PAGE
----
The first black director the South African National art gallery, Riason Naidoo, circulated an email last week alerting the arts community to his sudden and surprise axing from a position he had successfully held at the flagship institution for five years.
Naidoo is taking legal action and has since been threatened with an interdict if he makes any further statements. To those on the outside, the fine art world may appear to be a genteel and elitist milieu, but in reality it is a highly contested minefield brimming with animosities, petty bickering and much political jostling on the one hand and government indifference on the other.
Naidoo felt the first sting of the so-called “white art establishment” in Cape Town in 2010, soon after being appointed as the country’s first black director of art collections at the gallery when he curated the massive and ambitious 1910–2010: From Pierneef to Gugulective exhibition to coincide with the Fifa World Cup.
The gallery’s original plan had been to hang a “football exhibition” but Naidoo had felt, with the expected influx of tourists, that this would not reflect South Africa’s history and was not “a barometer of the country and what is going on”. The Fifa World Cup, he reckoned, provided a unique opportunity to showcase 100 years of South African art not only to South Africans but the world.
It was a bold and risky endeavour. Naidoo had only six-and-a-half weeks to curate works from the extensive, existing collection. In that short period he also managed to obtain works from 48 other lenders from across the country to complete the exhibition that took up the entire National Gallery.
In order to create space to hang all of the works, the new director mothballed (with permission from trustees of course) around 80 paintings from the Sir Abe Bailey Bequest – most of them featuring images of horses and hunting in 19th Century Britain. Bailey, a South African mining tycoon, had bequeathed a collection of 400 paintings, the biggest ever of British sporting art and worth several million pounds, on permanent loan to the gallery with the proviso that a percentage of the works would be placed on permanent display.
In their place Naidoo exhibited contemporary South African works including Mary Sibande’s Conversations with Madam, a life-sized model with fake hair as well as photographer Mikael Subotzky’s photographs of Ponte City.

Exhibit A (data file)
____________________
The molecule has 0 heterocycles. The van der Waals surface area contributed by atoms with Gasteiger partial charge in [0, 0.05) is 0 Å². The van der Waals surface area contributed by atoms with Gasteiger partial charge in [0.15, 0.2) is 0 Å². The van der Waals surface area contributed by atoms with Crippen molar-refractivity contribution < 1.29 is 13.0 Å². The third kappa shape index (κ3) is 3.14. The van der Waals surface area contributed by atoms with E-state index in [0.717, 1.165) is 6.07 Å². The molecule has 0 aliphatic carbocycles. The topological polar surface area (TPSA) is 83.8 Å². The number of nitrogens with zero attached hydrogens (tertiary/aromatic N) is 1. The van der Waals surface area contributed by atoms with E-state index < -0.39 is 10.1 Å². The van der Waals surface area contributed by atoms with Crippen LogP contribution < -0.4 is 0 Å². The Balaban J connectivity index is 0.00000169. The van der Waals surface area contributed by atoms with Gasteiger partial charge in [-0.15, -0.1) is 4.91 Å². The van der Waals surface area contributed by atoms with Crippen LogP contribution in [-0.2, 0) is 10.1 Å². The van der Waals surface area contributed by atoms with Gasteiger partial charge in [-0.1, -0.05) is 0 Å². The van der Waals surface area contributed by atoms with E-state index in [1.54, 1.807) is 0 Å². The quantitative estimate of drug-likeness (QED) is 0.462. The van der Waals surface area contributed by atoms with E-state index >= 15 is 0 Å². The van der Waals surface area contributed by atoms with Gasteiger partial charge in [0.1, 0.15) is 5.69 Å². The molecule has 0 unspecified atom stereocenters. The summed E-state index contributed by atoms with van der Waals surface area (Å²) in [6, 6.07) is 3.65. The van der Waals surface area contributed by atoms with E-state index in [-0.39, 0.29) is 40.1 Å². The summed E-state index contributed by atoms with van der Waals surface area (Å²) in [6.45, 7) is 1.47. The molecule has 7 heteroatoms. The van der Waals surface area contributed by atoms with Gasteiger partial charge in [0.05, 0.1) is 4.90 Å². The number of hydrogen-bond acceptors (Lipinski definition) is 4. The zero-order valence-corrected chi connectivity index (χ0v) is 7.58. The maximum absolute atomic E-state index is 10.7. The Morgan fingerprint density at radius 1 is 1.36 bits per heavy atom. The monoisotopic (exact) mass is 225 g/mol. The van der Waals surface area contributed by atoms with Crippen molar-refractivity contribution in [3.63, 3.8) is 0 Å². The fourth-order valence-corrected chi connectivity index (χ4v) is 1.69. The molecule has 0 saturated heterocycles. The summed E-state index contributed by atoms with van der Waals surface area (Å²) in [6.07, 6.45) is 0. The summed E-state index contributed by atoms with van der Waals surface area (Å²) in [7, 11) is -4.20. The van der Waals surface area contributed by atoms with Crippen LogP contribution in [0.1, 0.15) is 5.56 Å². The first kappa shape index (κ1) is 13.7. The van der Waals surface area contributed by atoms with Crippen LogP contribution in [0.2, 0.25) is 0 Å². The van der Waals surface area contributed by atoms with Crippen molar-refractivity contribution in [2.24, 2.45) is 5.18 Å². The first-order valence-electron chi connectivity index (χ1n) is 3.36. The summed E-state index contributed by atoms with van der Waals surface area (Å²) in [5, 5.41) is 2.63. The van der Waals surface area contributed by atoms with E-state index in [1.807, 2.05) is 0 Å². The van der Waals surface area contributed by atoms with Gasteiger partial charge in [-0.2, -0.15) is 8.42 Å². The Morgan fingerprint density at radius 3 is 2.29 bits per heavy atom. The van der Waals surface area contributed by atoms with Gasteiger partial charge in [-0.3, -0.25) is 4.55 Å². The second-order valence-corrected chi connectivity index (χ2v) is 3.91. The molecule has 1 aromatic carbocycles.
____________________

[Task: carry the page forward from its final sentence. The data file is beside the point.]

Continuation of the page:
In other words Naidoo had touched certain people “on their gallery” and they were having none of it.
A scathing review of the exhibition by critic Lloyd Pollak titled SANG’s reputation trashed for 2010 show was published in The Art Times. The controversy was picked up by the Guardian in a piece titled; “Gallery director defends decision to swap Gainsborough for Africa works”.
New Africa, Mary Sibande Artist Mary Sibande has exhibited at the South African national gallery.
Local critics Mary Corrigall and Sue Williamson weighed in, coming out to bat for Naidoo and his spectacular curatorial debut.
Williamson reminded readers that Naidoo’s appointment in 2009 after the decades-long tenure of Marilyn Martin marked “a movement away from the all-white curatorial team at the SANG [that] had long been seen as a necessary part of the post-Apartheid transformation of the museum”.
She added that Naidoo came to the gallery with a diverse background in lecturing, curating and writing and that his most recent accomplishment had been a five-year stint working on the historic Timbuktu papers archives culminating in the ceremonial opening of the Ahmed Baba Library in January 2009.
Corrigall criticised the Guardian’s story, saying: “I hardly think that a negative review in the SA Art Times is any reflection of the views in the South African art world. The views expressed in the SA ART Times are those of its editor, Gabriel Clarke-Brown. Had (the Guardian) actually bothered to interview anyone else in the art world he might have discovered that not everyone shares Clarke-Brown’s point of view.”
1910-2010: From Pierneef to Gugulective saw an unprecedented influx – 67% increase – of visitors to the gallery, a success by anyone’s measure.
Afterwards, Naidoo was invited to present talks at several international institutions including the Tate Modern, London (2010), the Virginia Commonwealth University, Qatar (2011), the ACASA Triennale, Fowler Museum, UCLA, Los Angeles (2011), Museum of Modern Art, New York (2012) and the Dak’art biennale, Senegal (2012).
A second controversy was unleashed a year later when the gallery hosted another hugely popular exhibition by curator Andrew Lamprecht. Titled Tretchikoff: A People’s Painter, the showcase ran for five months, from May to September 2011, and saw a 106 percent increase in visitor numbers.
Once again it was the “art establishment” who were horrified that the hallowed halls and walls of the South African National Gallery could be sullied by Tretchikoff, the “King of Kitsch” and one of this country’s most successful commercial artists (Under the same roof as the Gainsborough, can you believe it!)
Writing in the Financial Mail, Parkash Naidoo later said, “though he enjoyed enormous financial success as an artist and had a huge public following, Tretchikoff was never fully embraced by an often snobbish art establishment, and even today many are still split over whether this Russian émigré should be considered an SA artist at all.”
Iziko Museums is subsidised by the Department of Arts and Culture and governed by a council appointed by the Minister of Arts and Culture. It is an umbrella body for 11 of the province’s museums including the National gallery and the Old Town House collection. Iziko receives its budget from the government (92.6% of it went to salaries in 2013/14) and is naturally, under these circumstances, required also to raise its own funds. The current chief executive is Rooksana Omar.